Posts Tagged Children

Urinary Schistosomiasis in South Darfur

February 14th, 2011

Image taken from BBC audio interview with Dr. Andrew MacDonald.

Researchers at Parasites and Vectors have released new data regarding the prevalence of schistosomiasis in Sudan.  The impetus of this study came from recent lab results confirming cases of urinary schistosomiasis in children in two  South Darfur communities .  The aim of the study was to estimate the prevalence of schistosomiasis in the area and to decide on modalities of intervention. Their research method collected a total of 811 urine samples to examine the ova of  schistosomiasis in the affected Alsafia and Abuselala communities .  The survey found that children in the age group 10-14 had the highest infection rate [while] school age children, 6-15 years, are more likely to be infected than those younger than 15 years of age. The results of their study indicates that schistosomiasis is endemic in Alsafia and Abuselala in  South Darfur, Sudan with a high prevalence of infection among older children. These findings entreat an urgent intervention through Mass Drug Administration (MDA) in order to derail the infection rate and provide health education to targeted groups.

Schistosomiasis, most commonly known as snail fever, is one of the seven most common neglected tropical diseases (NTDs) and is second to malaria as the most common parasitic disease.

Learn more about this study here!

Also, check out this BBC audio interview discussing schistosomiasis with Dr. Andrew MacDonald from Scotland.

Six reasons to care about NTDs

February 9th, 2011

By: Alanna Shaikh

Okay, I admit that if you read this blog you probably already care about NTDs. Probably. But maybe not. You never know. Maybe you found the blog by searching for Alyssa Milano. (Yes, she cares about NTDs! Also she knows a ton about baseball and is generally awesome.) Or maybe you already care about neglected tropical disease but you’re great-aunt Susan doesn’t and you’d like some easy arguments to convince her that she cares too. Whatever your motivations, I can help. Please find below, six reasons we should all care about neglected tropical diseases.

1.       The “tropics” are getting bigger. Global climate changes means that the natural (hot) habitat for NTDs is growing. The conditions that allow the spread of NTDs are, well, spreading. Mosquitoes have more habitat. So do sand flies, and assassin bugs.

2.       People move around more. Whether it is global migration or tourist travel, people travel the global faster and more often than they ever did before. They bring their infectious diseases with them. Immigrants to Europe and the US routinely need treatment for a whole range of NTDs. Tourists come home from exotic vacations with dengue fever and rabies. And they do it all the time now.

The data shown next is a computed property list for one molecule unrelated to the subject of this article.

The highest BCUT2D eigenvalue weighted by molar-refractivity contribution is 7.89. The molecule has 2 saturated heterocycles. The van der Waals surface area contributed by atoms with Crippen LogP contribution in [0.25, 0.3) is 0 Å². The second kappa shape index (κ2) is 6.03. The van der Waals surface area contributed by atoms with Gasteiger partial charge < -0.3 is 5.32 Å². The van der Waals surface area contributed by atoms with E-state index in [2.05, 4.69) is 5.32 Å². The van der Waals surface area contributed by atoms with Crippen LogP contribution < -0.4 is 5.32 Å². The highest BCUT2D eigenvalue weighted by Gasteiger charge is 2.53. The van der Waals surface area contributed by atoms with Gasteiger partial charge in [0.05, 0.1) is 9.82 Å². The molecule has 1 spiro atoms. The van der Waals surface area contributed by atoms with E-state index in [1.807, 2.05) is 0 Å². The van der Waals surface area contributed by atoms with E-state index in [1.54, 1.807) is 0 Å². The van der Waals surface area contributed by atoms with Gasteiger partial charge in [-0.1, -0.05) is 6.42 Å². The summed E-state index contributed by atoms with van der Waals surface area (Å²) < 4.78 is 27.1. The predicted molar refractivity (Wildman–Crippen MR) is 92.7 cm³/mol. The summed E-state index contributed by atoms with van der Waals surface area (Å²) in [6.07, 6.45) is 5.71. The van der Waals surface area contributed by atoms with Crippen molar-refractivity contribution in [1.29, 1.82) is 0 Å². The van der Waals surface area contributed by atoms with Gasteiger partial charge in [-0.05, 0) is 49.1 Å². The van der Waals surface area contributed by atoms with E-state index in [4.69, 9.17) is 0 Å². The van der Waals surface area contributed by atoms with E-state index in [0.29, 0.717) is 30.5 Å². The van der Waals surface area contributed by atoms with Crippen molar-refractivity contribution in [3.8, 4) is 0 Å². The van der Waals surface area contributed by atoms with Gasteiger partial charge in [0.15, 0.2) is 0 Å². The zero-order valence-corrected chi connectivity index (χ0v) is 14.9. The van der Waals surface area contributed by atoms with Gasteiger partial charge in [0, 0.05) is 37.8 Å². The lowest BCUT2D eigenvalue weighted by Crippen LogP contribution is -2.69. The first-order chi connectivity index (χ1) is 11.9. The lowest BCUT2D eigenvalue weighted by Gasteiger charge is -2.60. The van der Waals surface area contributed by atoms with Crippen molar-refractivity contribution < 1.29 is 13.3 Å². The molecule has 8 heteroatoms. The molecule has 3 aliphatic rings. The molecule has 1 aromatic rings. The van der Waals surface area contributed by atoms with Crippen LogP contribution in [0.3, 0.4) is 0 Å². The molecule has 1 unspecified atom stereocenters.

Read more: Six reasons to care about NTDs

Why Deworming is Cool

February 9th, 2011

By: Amanda Miller

This month, I came across two news articles (which can be found here and here) highlighting deworming activities in India.  First, Deworm the World, a US-based non-profit, aims to deworm 21 million school-age children in Bihar State, India.   Starting this month, the program will be rolled out in over 67,000 schools until April 2011.  Then I came across an article stating that the Orissa State government announced their intention to deworm school-age children in six districts of the state starting in May 2011.  According to the article, free deworming drugs will be distributed in all six districts twice per year.

Intestinal worms rob children of vital nutrients and slow their mental development. Chronic infection with intestinal worms can impact on the lives of children by impairing their physical growth, mental development, capacity to learn in school, and ability to contribute to their families.  These deworming programs mean that well over 30 million children in India will receive treatment for their intestinal worms, giving them the opportunity to be well and learn in school.  Which I think is pretty cool.

Read more: Why Deworming is Cool

Reading List 2/7/2011

February 7th, 2011

Happy Monday readers! Heres a brand new reading list to help jump start your week! Today were reading about how poor sanitation can make children susceptible to contracting parasitic worms, what Yemen is doing to meet the 2015 deadline for the Millennium Development Goals, the Global Funds newly announced anti-corruption measures, and mass school-wide deworming in Bihar, India.